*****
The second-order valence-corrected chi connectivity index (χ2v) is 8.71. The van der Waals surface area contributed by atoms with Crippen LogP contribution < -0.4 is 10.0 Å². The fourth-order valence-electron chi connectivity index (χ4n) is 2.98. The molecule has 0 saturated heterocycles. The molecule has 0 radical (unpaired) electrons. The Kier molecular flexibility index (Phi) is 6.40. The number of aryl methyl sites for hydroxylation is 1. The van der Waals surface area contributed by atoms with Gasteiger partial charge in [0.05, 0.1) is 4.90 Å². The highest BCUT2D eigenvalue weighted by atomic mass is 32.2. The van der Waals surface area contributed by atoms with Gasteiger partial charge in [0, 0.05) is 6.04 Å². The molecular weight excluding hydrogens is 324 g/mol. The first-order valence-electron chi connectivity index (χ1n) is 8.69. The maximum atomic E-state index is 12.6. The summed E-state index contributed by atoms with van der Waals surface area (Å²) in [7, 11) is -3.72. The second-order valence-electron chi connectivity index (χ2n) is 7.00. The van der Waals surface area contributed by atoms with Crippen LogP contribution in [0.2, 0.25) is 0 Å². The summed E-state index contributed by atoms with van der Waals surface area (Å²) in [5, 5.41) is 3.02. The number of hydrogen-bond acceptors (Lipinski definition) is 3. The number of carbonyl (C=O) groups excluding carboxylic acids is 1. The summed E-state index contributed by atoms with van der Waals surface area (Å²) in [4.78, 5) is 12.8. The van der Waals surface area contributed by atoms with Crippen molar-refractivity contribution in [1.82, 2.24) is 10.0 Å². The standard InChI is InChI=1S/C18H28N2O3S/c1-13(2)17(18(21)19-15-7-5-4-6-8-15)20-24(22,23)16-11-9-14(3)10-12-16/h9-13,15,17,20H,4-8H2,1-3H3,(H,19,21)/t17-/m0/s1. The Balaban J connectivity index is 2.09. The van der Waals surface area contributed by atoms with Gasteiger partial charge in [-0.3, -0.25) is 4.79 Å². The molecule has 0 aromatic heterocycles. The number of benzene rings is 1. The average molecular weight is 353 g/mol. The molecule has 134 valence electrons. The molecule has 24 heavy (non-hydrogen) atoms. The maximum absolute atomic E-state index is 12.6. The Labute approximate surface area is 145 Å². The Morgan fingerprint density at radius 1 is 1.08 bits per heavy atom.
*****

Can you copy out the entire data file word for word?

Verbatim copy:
The second-order valence-corrected chi connectivity index (χ2v) is 8.71. The van der Waals surface area contributed by atoms with Crippen LogP contribution < -0.4 is 10.0 Å². The fourth-order valence-electron chi connectivity index (χ4n) is 2.98. The molecule has 0 saturated heterocycles. The molecule has 0 radical (unpaired) electrons. The Kier molecular flexibility index (Phi) is 6.40. The number of aryl methyl sites for hydroxylation is 1. The van der Waals surface area contributed by atoms with Gasteiger partial charge in [0.05, 0.1) is 4.90 Å². The highest BCUT2D eigenvalue weighted by atomic mass is 32.2. The van der Waals surface area contributed by atoms with Gasteiger partial charge in [0, 0.05) is 6.04 Å². The molecular weight excluding hydrogens is 324 g/mol. The first-order valence-electron chi connectivity index (χ1n) is 8.69. The maximum atomic E-state index is 12.6. The summed E-state index contributed by atoms with van der Waals surface area (Å²) in [7, 11) is -3.72. The second-order valence-electron chi connectivity index (χ2n) is 7.00. The van der Waals surface area contributed by atoms with Crippen LogP contribution in [0.2, 0.25) is 0 Å². The summed E-state index contributed by atoms with van der Waals surface area (Å²) in [5, 5.41) is 3.02. The number of hydrogen-bond acceptors (Lipinski definition) is 3. The number of carbonyl (C=O) groups excluding carboxylic acids is 1. The summed E-state index contributed by atoms with van der Waals surface area (Å²) in [4.78, 5) is 12.8. The van der Waals surface area contributed by atoms with Crippen molar-refractivity contribution in [1.82, 2.24) is 10.0 Å². The standard InChI is InChI=1S/C18H28N2O3S/c1-13(2)17(18(21)19-15-7-5-4-6-8-15)20-24(22,23)16-11-9-14(3)10-12-16/h9-13,15,17,20H,4-8H2,1-3H3,(H,19,21)/t17-/m0/s1. The Balaban J connectivity index is 2.09. The van der Waals surface area contributed by atoms with Gasteiger partial charge in [-0.3, -0.25) is 4.79 Å². The molecule has 0 aromatic heterocycles. The number of benzene rings is 1. The average molecular weight is 353 g/mol. The molecule has 134 valence electrons. The molecule has 24 heavy (non-hydrogen) atoms. The maximum absolute atomic E-state index is 12.6. The Labute approximate surface area is 145 Å². The Morgan fingerprint density at radius 1 is 1.08 bits per heavy atom.